Evidence shows that at least seven recent breaches were caused by former employees as they were leaving the FDIC. The FDIC maintains that these breaches occurred inadvertently, but Congress is skeptical that the breaches were not intentional. One case is allegedly the subject of a criminal investigation. While the FDIC has indicated that it is completing a “top to bottom review” of its technology information policies, it appears that Congress will continue to apply pressure to the FDIC related to its response and handling of these breaches. According to Rep. Loudermilk in the subcommittee’s press release, the American people “have good reason to question whether their private banking information is properly secured by the FDIC.”
Email spoofs: Criminals posing as your government examiner
Imagine the humiliation of having to confess that your company had a data breach and inadvertently sent hundreds of loan files chock full of nonpublic personal information directly to a criminal posing as your friendly government examiner. That would not be a good day at the office.
How could this happen and what steps can you take to prevent this nightmare? Here are dos and don’ts to help you verify the identity and credentials of examiners conducting remote examinations. Read more >>
What you need to be doing NOW about cybersecurity
Spotlighting the importance of cybersecurity risk management, Bricker & Eckler attorney Greg Krabacher presents “What you need to know NOW about cybersecurity” at today's 2016 Ohio Mortgage Bankers Association Annual Convention. The event is currently taking place in Columbus, Ohio.
With recent threats on personal information, financial services providers, especially, are vulnerable to cyber-attacks. While the sensitivity of the information they hold puts lenders at immense risk, those that establish a comprehensive plan and make use of industry tools and resources may avoid a catastrophic outcome should a data breach occur. Krabacher offers the following first steps:
- Establish a plan and incident response team
- Assess data breach risk and inventory personally identifiable information or confidential client information
- Become familiar with applicable laws and regulations
- Educate and train employees
For more information regarding the OMBA Annual Convention, click here.
Ohio DFI issues data security guidelines
In response to increased financial fraud issues, the Ohio Division of Financial Institutions (DFI) recently issued data security guidelines. While the DFI specifically addressed debit card issues, its language indicates expectations for all institutions, requiring active steps to implement data security measures.
The DFI emphasized the following obligations:
- Daily review of security-related issues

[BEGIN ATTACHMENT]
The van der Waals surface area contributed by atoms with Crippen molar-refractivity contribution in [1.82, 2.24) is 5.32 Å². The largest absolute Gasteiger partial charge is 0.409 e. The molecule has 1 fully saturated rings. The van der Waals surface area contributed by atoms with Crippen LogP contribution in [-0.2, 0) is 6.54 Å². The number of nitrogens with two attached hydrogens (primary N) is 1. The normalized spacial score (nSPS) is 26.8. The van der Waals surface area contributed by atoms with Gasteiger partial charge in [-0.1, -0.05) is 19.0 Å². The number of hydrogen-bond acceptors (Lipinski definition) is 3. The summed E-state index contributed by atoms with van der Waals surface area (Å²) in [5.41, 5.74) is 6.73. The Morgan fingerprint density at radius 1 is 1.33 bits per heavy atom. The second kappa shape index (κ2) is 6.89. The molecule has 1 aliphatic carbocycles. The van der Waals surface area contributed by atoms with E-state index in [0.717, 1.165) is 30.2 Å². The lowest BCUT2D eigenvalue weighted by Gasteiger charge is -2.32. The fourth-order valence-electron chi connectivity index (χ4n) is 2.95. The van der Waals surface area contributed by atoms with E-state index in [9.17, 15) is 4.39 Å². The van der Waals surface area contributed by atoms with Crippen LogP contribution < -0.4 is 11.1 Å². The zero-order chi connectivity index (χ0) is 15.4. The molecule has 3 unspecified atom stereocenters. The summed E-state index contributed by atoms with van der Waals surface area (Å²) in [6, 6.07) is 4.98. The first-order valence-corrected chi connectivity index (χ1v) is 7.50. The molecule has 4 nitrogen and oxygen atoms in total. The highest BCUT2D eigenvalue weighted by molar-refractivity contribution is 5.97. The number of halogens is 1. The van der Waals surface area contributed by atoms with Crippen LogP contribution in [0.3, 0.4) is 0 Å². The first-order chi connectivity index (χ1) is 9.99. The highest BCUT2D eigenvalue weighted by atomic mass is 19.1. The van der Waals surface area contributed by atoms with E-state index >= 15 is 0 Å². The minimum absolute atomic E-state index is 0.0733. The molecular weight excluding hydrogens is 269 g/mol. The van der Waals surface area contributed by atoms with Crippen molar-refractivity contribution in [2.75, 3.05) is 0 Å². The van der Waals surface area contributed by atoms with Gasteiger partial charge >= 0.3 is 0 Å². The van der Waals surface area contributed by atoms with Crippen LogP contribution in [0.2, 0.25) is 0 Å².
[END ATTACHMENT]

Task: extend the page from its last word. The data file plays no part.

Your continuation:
- Email security and encryption
- Timely review of security and activity reports
- Suspicious activity report (SAR) training
- Standardized security controls
- After hours mechanisms to control suspicious activity
At its Ohio Banker’s Day on March 31, 2016, the DFI spent considerable time discussing financial fraud. It is apparent that further guidelines and bulletins will be forthcoming and will apply to all consumer-related activity, including lending. In light of its supervisory bulletin, verbal statements and the Consumer Financial Protection Bureau’s recent order in Dwolla, it is expected that data security will be a priority item in any future Ohio financial institution examinations.
Announcing our Cybersecurity Law blog
Readers of the Financial Services Law blog are invited to visit our newly-launched Cybersecurity Law blog, an online resource featuring news, information and legal analysis on current cybersecurity and data breach issues. Articles and posts, authored by Bricker & Eckler attorneys, share in-depth insights and legal implications on topics that have both local and global significance.
We encourage you to subscribe to the blog via FeedBurner to have frequent updates sent directly to your inbox. Additionally, be sure to visit the blog and bookmark the site for easy reference.
Do your company’s cybersecurity practices deceive consumers?
Not a day goes by without breaking news of a cybersecurity breach. Indeed, thoughts of a system hack keep many executives up at night. Small- and medium-sized businesses often fear that they do not have the robust resources or staff to adequately handle these threats.
The Consumer Financial Protection Bureau (CFPB) has now weighed in on these issues with a consent order that delivers cybersecurity guidelines.Of particular importance is the fact that the CFPB has now used its ultimate weapon — Unfair, Deceptive, or Abusive Acts or Practices (UDAAP) — as a tool to ensure that companies adopt effective security protocols.
For a detailed analysis of the CFPB's consent order and what it means for consumer-facing businesses, read the latest Cybersecurity Insight.
Ohio prepayment penalty adjustment for 2016
Don’t forget to update your Ohio Homebuyers’ Protection Act Informational Document with the 2016 prepayment penalty adjustment. Beginning January 1, 2016, no mortgage broker, loan officer or nonbank mortgage lender may charge a penalty for the prepayment or refinancing of a residential mortgage obligation secured by a first lien if the loan amount is less than $87,410. See Ohio Revised Code 1343.011(C)(2).
The Ohio Homebuyers’ Protection Act Informational Document is required by Ohio Revised Code 1345.05(G). An acknowledgement of the consumer’s receipt must be retained by the lender, mortgage broker and loan officer, as applicable. The Ohio Attorney General and the Department of Commerce may examine your records to ensure that you are providing the most current version of this document to consumers with the 2016 adjusted amount. The updated form can be found here. The rule regarding distribution and receipt of the Informational Document can be found here.
We hope you have a happy, healthy and prosperous New Year.